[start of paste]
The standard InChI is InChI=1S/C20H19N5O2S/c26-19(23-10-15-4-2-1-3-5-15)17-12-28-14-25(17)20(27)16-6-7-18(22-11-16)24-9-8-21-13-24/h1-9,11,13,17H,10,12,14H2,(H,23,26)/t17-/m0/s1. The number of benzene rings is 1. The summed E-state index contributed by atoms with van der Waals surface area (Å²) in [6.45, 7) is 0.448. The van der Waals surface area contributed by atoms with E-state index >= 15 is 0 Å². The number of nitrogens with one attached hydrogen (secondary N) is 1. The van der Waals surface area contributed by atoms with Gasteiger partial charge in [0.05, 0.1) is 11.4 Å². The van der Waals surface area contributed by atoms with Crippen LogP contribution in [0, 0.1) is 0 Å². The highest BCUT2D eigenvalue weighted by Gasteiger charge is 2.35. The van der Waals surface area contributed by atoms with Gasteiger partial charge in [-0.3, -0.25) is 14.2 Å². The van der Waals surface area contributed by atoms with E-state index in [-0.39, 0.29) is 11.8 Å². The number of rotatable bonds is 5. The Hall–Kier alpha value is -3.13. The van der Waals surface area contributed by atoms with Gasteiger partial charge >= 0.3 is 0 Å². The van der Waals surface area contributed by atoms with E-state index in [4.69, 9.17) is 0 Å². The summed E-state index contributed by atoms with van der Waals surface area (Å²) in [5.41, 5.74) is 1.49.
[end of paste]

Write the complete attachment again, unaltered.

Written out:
The standard InChI is InChI=1S/C20H19N5O2S/c26-19(23-10-15-4-2-1-3-5-15)17-12-28-14-25(17)20(27)16-6-7-18(22-11-16)24-9-8-21-13-24/h1-9,11,13,17H,10,12,14H2,(H,23,26)/t17-/m0/s1. The number of benzene rings is 1. The summed E-state index contributed by atoms with van der Waals surface area (Å²) in [6.45, 7) is 0.448. The van der Waals surface area contributed by atoms with E-state index >= 15 is 0 Å². The number of nitrogens with one attached hydrogen (secondary N) is 1. The van der Waals surface area contributed by atoms with Gasteiger partial charge in [0.05, 0.1) is 11.4 Å². The van der Waals surface area contributed by atoms with Crippen LogP contribution in [0, 0.1) is 0 Å². The highest BCUT2D eigenvalue weighted by Gasteiger charge is 2.35. The van der Waals surface area contributed by atoms with Gasteiger partial charge in [-0.3, -0.25) is 14.2 Å². The van der Waals surface area contributed by atoms with E-state index in [-0.39, 0.29) is 11.8 Å². The number of rotatable bonds is 5. The Hall–Kier alpha value is -3.13. The van der Waals surface area contributed by atoms with Gasteiger partial charge >= 0.3 is 0 Å². The van der Waals surface area contributed by atoms with E-state index in [4.69, 9.17) is 0 Å². The summed E-state index contributed by atoms with van der Waals surface area (Å²) in [5.41, 5.74) is 1.49.